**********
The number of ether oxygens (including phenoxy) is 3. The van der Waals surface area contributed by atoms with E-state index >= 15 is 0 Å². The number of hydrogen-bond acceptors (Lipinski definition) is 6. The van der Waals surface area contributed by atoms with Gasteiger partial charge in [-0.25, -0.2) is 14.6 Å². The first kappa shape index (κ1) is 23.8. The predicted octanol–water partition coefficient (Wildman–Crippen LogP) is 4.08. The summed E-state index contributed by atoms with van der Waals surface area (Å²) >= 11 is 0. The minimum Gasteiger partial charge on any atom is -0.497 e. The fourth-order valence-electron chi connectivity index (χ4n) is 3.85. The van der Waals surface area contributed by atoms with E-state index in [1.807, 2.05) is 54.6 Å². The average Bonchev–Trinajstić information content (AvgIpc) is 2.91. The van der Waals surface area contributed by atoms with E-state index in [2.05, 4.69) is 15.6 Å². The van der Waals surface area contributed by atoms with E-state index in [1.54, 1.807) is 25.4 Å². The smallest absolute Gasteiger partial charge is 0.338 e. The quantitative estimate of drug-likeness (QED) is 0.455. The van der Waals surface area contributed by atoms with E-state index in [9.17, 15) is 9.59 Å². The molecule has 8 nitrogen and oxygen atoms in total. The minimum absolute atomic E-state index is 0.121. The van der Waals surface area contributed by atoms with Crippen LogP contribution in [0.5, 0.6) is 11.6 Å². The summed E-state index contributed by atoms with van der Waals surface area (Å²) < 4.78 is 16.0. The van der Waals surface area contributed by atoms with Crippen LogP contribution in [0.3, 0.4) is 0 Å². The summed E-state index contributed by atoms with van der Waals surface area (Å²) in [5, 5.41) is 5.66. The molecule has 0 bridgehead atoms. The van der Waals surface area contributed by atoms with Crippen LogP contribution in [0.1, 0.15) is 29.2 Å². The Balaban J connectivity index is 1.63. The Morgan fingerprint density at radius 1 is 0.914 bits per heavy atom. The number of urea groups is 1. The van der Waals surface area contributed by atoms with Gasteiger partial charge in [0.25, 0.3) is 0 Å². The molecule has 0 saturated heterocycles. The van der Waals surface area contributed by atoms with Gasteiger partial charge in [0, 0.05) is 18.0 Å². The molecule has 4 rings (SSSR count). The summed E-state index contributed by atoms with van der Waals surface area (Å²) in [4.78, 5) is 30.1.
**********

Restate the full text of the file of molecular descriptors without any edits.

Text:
The number of ether oxygens (including phenoxy) is 3. The van der Waals surface area contributed by atoms with E-state index >= 15 is 0 Å². The number of hydrogen-bond acceptors (Lipinski definition) is 6. The van der Waals surface area contributed by atoms with Gasteiger partial charge in [-0.25, -0.2) is 14.6 Å². The first kappa shape index (κ1) is 23.8. The predicted octanol–water partition coefficient (Wildman–Crippen LogP) is 4.08. The summed E-state index contributed by atoms with van der Waals surface area (Å²) >= 11 is 0. The minimum Gasteiger partial charge on any atom is -0.497 e. The fourth-order valence-electron chi connectivity index (χ4n) is 3.85. The van der Waals surface area contributed by atoms with E-state index in [1.807, 2.05) is 54.6 Å². The average Bonchev–Trinajstić information content (AvgIpc) is 2.91. The van der Waals surface area contributed by atoms with E-state index in [2.05, 4.69) is 15.6 Å². The van der Waals surface area contributed by atoms with E-state index in [1.54, 1.807) is 25.4 Å². The smallest absolute Gasteiger partial charge is 0.338 e. The quantitative estimate of drug-likeness (QED) is 0.455. The van der Waals surface area contributed by atoms with E-state index in [9.17, 15) is 9.59 Å². The molecule has 8 nitrogen and oxygen atoms in total. The minimum absolute atomic E-state index is 0.121. The van der Waals surface area contributed by atoms with Crippen LogP contribution in [0.5, 0.6) is 11.6 Å². The summed E-state index contributed by atoms with van der Waals surface area (Å²) < 4.78 is 16.0. The van der Waals surface area contributed by atoms with Crippen LogP contribution in [0.3, 0.4) is 0 Å². The summed E-state index contributed by atoms with van der Waals surface area (Å²) in [5, 5.41) is 5.66. The molecule has 0 bridgehead atoms. The van der Waals surface area contributed by atoms with Crippen LogP contribution in [0.1, 0.15) is 29.2 Å². The Balaban J connectivity index is 1.63. The Morgan fingerprint density at radius 1 is 0.914 bits per heavy atom. The number of urea groups is 1. The van der Waals surface area contributed by atoms with Gasteiger partial charge in [0.25, 0.3) is 0 Å². The molecule has 0 saturated heterocycles. The van der Waals surface area contributed by atoms with Gasteiger partial charge in [0, 0.05) is 18.0 Å². The molecule has 4 rings (SSSR count). The summed E-state index contributed by atoms with van der Waals surface area (Å²) in [4.78, 5) is 30.1.